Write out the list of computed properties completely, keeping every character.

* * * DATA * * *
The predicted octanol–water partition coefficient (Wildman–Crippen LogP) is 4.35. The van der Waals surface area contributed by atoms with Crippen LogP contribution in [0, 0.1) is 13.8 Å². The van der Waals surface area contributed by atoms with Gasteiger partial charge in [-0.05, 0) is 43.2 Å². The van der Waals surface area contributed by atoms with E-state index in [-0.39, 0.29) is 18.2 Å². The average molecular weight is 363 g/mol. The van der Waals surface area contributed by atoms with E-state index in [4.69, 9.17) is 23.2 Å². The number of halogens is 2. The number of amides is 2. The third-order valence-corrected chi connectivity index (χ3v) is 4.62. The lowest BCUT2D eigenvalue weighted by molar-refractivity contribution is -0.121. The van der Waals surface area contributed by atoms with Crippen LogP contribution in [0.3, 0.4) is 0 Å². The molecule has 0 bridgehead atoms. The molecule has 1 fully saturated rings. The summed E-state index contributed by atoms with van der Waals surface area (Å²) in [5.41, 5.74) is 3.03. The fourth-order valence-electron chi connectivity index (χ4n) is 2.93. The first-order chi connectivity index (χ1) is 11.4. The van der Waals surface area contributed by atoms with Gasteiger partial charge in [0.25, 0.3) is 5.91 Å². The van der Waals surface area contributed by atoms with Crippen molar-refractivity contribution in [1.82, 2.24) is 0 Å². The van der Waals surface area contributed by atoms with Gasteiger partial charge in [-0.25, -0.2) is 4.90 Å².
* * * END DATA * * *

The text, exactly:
The predicted octanol–water partition coefficient (Wildman–Crippen LogP) is 4.35. The van der Waals surface area contributed by atoms with Crippen LogP contribution in [0, 0.1) is 13.8 Å². The van der Waals surface area contributed by atoms with Gasteiger partial charge in [-0.05, 0) is 43.2 Å². The van der Waals surface area contributed by atoms with E-state index in [-0.39, 0.29) is 18.2 Å². The average molecular weight is 363 g/mol. The van der Waals surface area contributed by atoms with E-state index in [4.69, 9.17) is 23.2 Å². The number of halogens is 2. The number of amides is 2. The third-order valence-corrected chi connectivity index (χ3v) is 4.62. The lowest BCUT2D eigenvalue weighted by molar-refractivity contribution is -0.121. The van der Waals surface area contributed by atoms with Crippen LogP contribution in [0.3, 0.4) is 0 Å². The molecule has 0 bridgehead atoms. The molecule has 1 fully saturated rings. The summed E-state index contributed by atoms with van der Waals surface area (Å²) in [5.41, 5.74) is 3.03. The fourth-order valence-electron chi connectivity index (χ4n) is 2.93. The first-order chi connectivity index (χ1) is 11.4. The van der Waals surface area contributed by atoms with Gasteiger partial charge in [0.25, 0.3) is 5.91 Å². The van der Waals surface area contributed by atoms with Crippen molar-refractivity contribution in [1.82, 2.24) is 0 Å². The van der Waals surface area contributed by atoms with Gasteiger partial charge in [-0.25, -0.2) is 4.90 Å².